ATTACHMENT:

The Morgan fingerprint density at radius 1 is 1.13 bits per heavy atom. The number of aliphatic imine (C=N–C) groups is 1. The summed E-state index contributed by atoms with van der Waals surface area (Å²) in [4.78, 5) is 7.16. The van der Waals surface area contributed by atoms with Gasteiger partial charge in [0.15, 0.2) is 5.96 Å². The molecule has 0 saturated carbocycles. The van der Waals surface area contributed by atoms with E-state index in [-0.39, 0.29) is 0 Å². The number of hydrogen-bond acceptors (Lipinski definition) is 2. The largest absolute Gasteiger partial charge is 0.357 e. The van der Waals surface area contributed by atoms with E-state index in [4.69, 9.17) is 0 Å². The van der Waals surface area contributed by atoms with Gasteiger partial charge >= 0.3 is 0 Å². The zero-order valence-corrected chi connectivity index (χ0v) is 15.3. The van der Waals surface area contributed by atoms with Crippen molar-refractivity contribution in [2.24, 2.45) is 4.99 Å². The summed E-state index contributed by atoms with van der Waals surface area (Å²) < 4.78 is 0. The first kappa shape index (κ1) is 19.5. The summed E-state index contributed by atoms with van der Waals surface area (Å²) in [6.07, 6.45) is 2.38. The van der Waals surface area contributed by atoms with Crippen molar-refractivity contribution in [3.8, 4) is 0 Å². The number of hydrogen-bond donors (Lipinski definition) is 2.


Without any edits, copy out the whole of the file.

The Morgan fingerprint density at radius 1 is 1.13 bits per heavy atom. The number of aliphatic imine (C=N–C) groups is 1. The summed E-state index contributed by atoms with van der Waals surface area (Å²) in [4.78, 5) is 7.16. The van der Waals surface area contributed by atoms with Gasteiger partial charge in [0.15, 0.2) is 5.96 Å². The molecule has 0 saturated carbocycles. The van der Waals surface area contributed by atoms with E-state index in [-0.39, 0.29) is 0 Å². The number of hydrogen-bond acceptors (Lipinski definition) is 2. The largest absolute Gasteiger partial charge is 0.357 e. The van der Waals surface area contributed by atoms with E-state index in [4.69, 9.17) is 0 Å². The van der Waals surface area contributed by atoms with Gasteiger partial charge >= 0.3 is 0 Å². The zero-order valence-corrected chi connectivity index (χ0v) is 15.3. The van der Waals surface area contributed by atoms with Crippen molar-refractivity contribution in [2.24, 2.45) is 4.99 Å². The summed E-state index contributed by atoms with van der Waals surface area (Å²) < 4.78 is 0. The first kappa shape index (κ1) is 19.5. The summed E-state index contributed by atoms with van der Waals surface area (Å²) in [6.07, 6.45) is 2.38. The van der Waals surface area contributed by atoms with Crippen molar-refractivity contribution in [3.8, 4) is 0 Å². The number of hydrogen-bond donors (Lipinski definition) is 2.